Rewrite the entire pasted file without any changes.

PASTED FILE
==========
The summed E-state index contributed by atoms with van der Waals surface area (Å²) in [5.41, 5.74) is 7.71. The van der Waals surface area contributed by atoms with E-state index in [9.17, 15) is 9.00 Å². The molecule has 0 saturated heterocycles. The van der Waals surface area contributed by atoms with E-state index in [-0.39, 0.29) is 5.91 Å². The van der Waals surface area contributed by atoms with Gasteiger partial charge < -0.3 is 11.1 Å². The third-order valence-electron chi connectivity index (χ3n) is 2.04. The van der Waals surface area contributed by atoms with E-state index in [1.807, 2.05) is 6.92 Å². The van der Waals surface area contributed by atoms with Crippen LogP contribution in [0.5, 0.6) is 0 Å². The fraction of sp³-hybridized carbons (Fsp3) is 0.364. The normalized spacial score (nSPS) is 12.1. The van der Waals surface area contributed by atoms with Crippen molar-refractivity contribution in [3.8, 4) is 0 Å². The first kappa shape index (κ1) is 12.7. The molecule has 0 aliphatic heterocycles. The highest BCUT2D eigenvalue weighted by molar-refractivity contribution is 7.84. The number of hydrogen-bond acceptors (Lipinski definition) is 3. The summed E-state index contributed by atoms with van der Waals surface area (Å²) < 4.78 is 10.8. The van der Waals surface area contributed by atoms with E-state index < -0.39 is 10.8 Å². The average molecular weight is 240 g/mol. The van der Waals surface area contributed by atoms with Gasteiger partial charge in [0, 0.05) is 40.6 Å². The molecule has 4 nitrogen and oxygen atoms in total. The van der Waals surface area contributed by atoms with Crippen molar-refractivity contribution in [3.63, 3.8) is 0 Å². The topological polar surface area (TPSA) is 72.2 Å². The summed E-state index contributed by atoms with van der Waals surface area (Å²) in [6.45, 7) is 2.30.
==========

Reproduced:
The summed E-state index contributed by atoms with van der Waals surface area (Å²) in [5.41, 5.74) is 7.71. The van der Waals surface area contributed by atoms with E-state index in [9.17, 15) is 9.00 Å². The molecule has 0 saturated heterocycles. The van der Waals surface area contributed by atoms with E-state index in [-0.39, 0.29) is 5.91 Å². The van der Waals surface area contributed by atoms with Gasteiger partial charge < -0.3 is 11.1 Å². The third-order valence-electron chi connectivity index (χ3n) is 2.04. The van der Waals surface area contributed by atoms with E-state index in [1.807, 2.05) is 6.92 Å². The van der Waals surface area contributed by atoms with Crippen LogP contribution in [0.5, 0.6) is 0 Å². The fraction of sp³-hybridized carbons (Fsp3) is 0.364. The normalized spacial score (nSPS) is 12.1. The van der Waals surface area contributed by atoms with Crippen molar-refractivity contribution in [3.8, 4) is 0 Å². The first kappa shape index (κ1) is 12.7. The molecule has 0 aliphatic heterocycles. The highest BCUT2D eigenvalue weighted by molar-refractivity contribution is 7.84. The number of hydrogen-bond acceptors (Lipinski definition) is 3. The summed E-state index contributed by atoms with van der Waals surface area (Å²) < 4.78 is 10.8. The van der Waals surface area contributed by atoms with E-state index < -0.39 is 10.8 Å². The average molecular weight is 240 g/mol. The van der Waals surface area contributed by atoms with Gasteiger partial charge in [0, 0.05) is 40.6 Å². The molecule has 4 nitrogen and oxygen atoms in total. The van der Waals surface area contributed by atoms with Crippen molar-refractivity contribution in [3.63, 3.8) is 0 Å². The topological polar surface area (TPSA) is 72.2 Å². The summed E-state index contributed by atoms with van der Waals surface area (Å²) in [6.45, 7) is 2.30.